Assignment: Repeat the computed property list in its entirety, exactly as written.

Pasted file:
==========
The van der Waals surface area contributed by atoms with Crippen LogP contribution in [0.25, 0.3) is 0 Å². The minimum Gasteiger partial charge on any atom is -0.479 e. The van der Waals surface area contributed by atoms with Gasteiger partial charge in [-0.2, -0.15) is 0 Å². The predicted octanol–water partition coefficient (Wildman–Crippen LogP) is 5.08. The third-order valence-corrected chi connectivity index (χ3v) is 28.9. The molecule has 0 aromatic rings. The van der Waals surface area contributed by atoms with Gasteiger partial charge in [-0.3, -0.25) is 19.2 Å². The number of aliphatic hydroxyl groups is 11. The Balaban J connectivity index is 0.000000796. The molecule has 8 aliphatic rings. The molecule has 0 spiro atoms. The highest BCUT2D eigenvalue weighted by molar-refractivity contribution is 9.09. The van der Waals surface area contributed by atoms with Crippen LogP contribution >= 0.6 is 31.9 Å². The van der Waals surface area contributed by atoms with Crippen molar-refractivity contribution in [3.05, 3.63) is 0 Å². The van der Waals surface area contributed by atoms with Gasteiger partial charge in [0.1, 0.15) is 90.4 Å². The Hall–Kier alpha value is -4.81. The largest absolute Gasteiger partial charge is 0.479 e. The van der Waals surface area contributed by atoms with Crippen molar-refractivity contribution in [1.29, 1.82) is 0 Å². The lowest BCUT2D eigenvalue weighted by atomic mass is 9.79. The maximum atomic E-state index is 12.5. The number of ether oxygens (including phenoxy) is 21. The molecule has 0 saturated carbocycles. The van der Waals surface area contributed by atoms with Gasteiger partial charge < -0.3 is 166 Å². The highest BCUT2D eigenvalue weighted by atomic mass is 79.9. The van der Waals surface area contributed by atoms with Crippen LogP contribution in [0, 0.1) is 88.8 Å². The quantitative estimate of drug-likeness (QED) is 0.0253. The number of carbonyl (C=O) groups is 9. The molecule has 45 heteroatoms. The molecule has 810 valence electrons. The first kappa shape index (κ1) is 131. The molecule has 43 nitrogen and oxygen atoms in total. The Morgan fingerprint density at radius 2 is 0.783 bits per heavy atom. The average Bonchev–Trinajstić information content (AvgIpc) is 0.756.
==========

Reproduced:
The van der Waals surface area contributed by atoms with Crippen LogP contribution in [0.25, 0.3) is 0 Å². The minimum Gasteiger partial charge on any atom is -0.479 e. The van der Waals surface area contributed by atoms with Gasteiger partial charge in [-0.2, -0.15) is 0 Å². The predicted octanol–water partition coefficient (Wildman–Crippen LogP) is 5.08. The third-order valence-corrected chi connectivity index (χ3v) is 28.9. The molecule has 0 aromatic rings. The van der Waals surface area contributed by atoms with Gasteiger partial charge in [-0.3, -0.25) is 19.2 Å². The number of aliphatic hydroxyl groups is 11. The Balaban J connectivity index is 0.000000796. The molecule has 8 aliphatic rings. The molecule has 0 spiro atoms. The highest BCUT2D eigenvalue weighted by molar-refractivity contribution is 9.09. The van der Waals surface area contributed by atoms with Crippen LogP contribution >= 0.6 is 31.9 Å². The van der Waals surface area contributed by atoms with Crippen molar-refractivity contribution in [3.05, 3.63) is 0 Å². The van der Waals surface area contributed by atoms with Gasteiger partial charge in [0.1, 0.15) is 90.4 Å². The Hall–Kier alpha value is -4.81. The largest absolute Gasteiger partial charge is 0.479 e. The van der Waals surface area contributed by atoms with Crippen molar-refractivity contribution in [1.29, 1.82) is 0 Å². The lowest BCUT2D eigenvalue weighted by atomic mass is 9.79. The maximum atomic E-state index is 12.5. The number of ether oxygens (including phenoxy) is 21. The molecule has 0 saturated carbocycles. The van der Waals surface area contributed by atoms with Gasteiger partial charge < -0.3 is 166 Å². The highest BCUT2D eigenvalue weighted by atomic mass is 79.9. The van der Waals surface area contributed by atoms with Crippen LogP contribution in [0, 0.1) is 88.8 Å². The quantitative estimate of drug-likeness (QED) is 0.0253. The number of carbonyl (C=O) groups is 9. The molecule has 45 heteroatoms. The molecule has 810 valence electrons. The first kappa shape index (κ1) is 131. The molecule has 43 nitrogen and oxygen atoms in total. The Morgan fingerprint density at radius 2 is 0.783 bits per heavy atom. The average Bonchev–Trinajstić information content (AvgIpc) is 0.756.